5. JSON Dump Storage

5.1. What this system offers

Crash data is stored so that it can be quickly located based on a Universally Unique Identifier (uuid) or visited by the date and time when reported

5.2. Directory Structure


The crash files are located in a tree with two branches: the name or “index” branch and the date branch.

  • The name branch consists of paths based on the first few pairs of characters of the uuid. Name branch holds the two data files and a relative symbolic link to the date branch directory associated with the particular uuid. For the uuid: 22adfb61-f75b-11dc-b6be-001321b0783d The “depth” is the number of sub-directories between the name directory and the actual file. By default, to conserve inodes, depth is two.

    • By default, the json file is stored (depth 2) as:

    • The json file could be stored (depth 4) as:

    • The dump file is stored as:

    • The symbolic link is stored as:


      and (see below) references:

      (own location)/%(toDateFromName)s/2008/09/30/12/05/webhead01_0/
  • The date branch consists of paths based on the year, month, day, hour, minute-segment, webhead host name and a small sequence number. For each uuid, it holds a relative symbolic link referring to the actual name directory holding the data for that uuid. For the uuid above, submitted at 2008-09-30T12:05 from webhead01

    • The symbolic link is stored as:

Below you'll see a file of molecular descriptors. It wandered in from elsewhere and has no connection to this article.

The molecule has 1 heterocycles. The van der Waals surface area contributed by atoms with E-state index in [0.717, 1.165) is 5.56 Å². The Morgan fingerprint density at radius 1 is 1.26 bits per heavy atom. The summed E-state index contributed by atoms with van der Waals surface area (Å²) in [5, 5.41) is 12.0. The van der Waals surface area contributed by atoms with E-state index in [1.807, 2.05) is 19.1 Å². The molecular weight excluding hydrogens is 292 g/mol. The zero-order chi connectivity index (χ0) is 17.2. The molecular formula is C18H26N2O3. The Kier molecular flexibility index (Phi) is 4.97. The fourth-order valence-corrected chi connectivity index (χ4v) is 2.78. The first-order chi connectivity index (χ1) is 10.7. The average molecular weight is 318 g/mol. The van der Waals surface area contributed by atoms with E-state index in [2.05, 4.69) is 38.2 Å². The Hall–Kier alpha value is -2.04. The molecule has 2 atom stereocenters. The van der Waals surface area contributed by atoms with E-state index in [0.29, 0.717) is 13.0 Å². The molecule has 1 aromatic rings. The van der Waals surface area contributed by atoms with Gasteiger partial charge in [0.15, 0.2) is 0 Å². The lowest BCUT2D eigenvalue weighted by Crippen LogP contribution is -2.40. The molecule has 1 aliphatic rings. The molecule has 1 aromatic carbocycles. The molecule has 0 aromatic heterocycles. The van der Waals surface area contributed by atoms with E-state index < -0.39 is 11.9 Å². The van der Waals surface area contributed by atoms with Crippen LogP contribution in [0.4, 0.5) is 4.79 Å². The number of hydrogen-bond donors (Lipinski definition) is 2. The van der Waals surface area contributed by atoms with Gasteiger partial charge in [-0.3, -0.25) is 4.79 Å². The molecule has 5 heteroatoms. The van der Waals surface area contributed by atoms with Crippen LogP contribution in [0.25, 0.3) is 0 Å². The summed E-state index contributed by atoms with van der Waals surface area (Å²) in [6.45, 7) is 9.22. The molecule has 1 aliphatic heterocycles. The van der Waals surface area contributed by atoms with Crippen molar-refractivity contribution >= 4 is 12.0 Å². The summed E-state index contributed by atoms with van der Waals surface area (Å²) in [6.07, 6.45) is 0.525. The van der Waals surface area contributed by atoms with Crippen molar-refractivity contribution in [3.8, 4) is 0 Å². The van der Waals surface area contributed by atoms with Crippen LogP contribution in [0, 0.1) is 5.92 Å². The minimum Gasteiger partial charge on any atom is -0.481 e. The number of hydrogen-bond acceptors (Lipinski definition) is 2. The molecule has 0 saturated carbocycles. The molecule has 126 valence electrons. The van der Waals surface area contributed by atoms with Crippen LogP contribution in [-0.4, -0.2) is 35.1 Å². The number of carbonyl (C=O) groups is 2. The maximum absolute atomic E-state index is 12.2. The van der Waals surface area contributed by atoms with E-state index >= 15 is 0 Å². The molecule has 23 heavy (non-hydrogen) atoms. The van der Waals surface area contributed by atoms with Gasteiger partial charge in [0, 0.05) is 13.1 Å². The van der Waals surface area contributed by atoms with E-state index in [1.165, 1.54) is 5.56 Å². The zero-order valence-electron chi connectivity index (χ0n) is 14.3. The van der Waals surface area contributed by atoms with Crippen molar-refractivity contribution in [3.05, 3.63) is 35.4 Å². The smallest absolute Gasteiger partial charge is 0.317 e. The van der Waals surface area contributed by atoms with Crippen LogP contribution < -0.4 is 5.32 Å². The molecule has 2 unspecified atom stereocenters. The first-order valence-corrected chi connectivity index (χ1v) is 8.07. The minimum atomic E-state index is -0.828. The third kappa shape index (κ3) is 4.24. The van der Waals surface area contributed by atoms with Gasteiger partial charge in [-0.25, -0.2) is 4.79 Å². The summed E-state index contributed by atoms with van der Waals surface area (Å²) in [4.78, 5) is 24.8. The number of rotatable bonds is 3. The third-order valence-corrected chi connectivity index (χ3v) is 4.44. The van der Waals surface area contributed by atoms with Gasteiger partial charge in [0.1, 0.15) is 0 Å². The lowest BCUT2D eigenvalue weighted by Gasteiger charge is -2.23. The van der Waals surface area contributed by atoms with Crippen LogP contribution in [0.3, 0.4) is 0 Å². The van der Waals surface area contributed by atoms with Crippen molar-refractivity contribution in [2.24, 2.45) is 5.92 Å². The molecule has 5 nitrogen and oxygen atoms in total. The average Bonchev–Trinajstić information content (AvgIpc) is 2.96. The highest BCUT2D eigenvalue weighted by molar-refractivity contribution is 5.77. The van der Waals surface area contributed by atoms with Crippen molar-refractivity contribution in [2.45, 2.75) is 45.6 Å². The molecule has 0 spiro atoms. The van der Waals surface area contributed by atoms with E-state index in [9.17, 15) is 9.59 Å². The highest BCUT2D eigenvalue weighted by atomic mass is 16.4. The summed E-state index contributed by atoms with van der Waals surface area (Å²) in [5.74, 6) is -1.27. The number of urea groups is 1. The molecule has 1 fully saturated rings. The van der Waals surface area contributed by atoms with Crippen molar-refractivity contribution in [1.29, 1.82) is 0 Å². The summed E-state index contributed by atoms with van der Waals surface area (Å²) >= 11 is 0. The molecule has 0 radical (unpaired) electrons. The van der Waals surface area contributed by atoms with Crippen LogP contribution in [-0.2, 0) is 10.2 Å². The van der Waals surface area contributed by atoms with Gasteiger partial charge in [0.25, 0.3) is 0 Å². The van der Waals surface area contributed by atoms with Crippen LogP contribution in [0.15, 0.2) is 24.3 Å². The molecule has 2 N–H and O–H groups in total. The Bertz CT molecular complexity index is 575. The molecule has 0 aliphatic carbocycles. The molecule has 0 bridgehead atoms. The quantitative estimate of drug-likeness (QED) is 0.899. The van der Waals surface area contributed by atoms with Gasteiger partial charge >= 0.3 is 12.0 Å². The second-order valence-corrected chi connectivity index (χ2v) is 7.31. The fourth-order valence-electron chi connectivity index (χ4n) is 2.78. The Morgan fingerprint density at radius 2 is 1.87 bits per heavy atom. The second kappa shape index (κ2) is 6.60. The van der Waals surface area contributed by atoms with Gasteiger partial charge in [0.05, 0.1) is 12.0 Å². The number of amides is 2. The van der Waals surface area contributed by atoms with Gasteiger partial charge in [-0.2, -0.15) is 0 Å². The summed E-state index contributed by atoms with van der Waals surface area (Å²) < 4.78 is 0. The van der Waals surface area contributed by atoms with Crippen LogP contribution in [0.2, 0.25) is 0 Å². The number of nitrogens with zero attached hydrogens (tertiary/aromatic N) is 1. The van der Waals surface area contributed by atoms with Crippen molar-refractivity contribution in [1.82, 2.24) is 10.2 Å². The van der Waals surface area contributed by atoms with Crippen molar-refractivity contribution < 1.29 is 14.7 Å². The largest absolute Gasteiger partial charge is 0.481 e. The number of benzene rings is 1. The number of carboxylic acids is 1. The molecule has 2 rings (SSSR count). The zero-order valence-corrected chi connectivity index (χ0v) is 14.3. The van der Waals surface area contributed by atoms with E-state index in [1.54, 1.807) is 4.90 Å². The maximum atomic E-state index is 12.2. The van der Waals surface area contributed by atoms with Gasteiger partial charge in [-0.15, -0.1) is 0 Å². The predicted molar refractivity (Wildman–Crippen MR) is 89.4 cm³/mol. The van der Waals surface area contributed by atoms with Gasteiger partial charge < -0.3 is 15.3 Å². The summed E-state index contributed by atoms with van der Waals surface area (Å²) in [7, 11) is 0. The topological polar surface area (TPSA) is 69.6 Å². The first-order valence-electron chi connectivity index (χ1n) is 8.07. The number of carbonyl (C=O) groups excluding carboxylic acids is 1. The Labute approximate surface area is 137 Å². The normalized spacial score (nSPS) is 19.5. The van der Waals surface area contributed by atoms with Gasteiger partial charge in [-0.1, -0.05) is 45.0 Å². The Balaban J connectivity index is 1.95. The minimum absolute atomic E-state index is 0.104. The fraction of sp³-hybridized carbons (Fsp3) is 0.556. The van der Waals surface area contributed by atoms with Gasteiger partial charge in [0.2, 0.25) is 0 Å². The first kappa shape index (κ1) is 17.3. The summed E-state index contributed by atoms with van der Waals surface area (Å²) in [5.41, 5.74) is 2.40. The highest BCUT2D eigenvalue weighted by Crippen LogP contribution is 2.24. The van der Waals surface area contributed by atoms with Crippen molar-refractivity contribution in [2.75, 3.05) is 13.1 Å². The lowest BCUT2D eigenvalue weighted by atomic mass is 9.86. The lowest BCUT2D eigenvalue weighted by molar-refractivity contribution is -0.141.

and references:

      (own location)/%(toNameFromDate)s/22/ad/fb/61/
  • Note (name layout) In the examples on this page, the name/index branch uses the first 4 characters of the uuid as two character-pairs naming subdirectories. This is a configurable setting called storageDepth configuration. To use the 8 characters, storageDepth is set to 4. To use 6 characters, set to 3. The default storageDepth is 2 because on our system, with (approximately) 64K leaf directories, the number of files per leaf is reasonable; and the number of inodes required by directory entries is not so large as to cause undue difficulty. A storageDepth of 4 was examined, and was found to crash the file system by requiring too many inodes.

  • If the uuids are such that their initial few characters are well spread among all possibles, then the lookup can be very quick. If the first few characters of the uuids are not well distributed, the resulting directories may be very large. If, despite well chosen uuids, the leaf name directories become too large, it would be simple to add another level, reducing the number of files by approximately a factor of 256; however bear in mind the issue of inodes.

  • Note (symbolic links) The symbolic links are relative rather than absolute, to avoid issues that might arise from variously mounted nfs volumes.

  • Note (maxDirectoryEntries) If the number of links in a particular webhead subdirectory would exceed maxDirectoryEntries, then a new webhead directory is created by appending a larger _N : .../webhead01_0 first, then .../webhead01_1 etc. For the moment, maxDirectoryEntries is ignored for the name branch.

5.3. How it’s used

There are two instances of the file system used for different purposes: standard storage and deferred storage.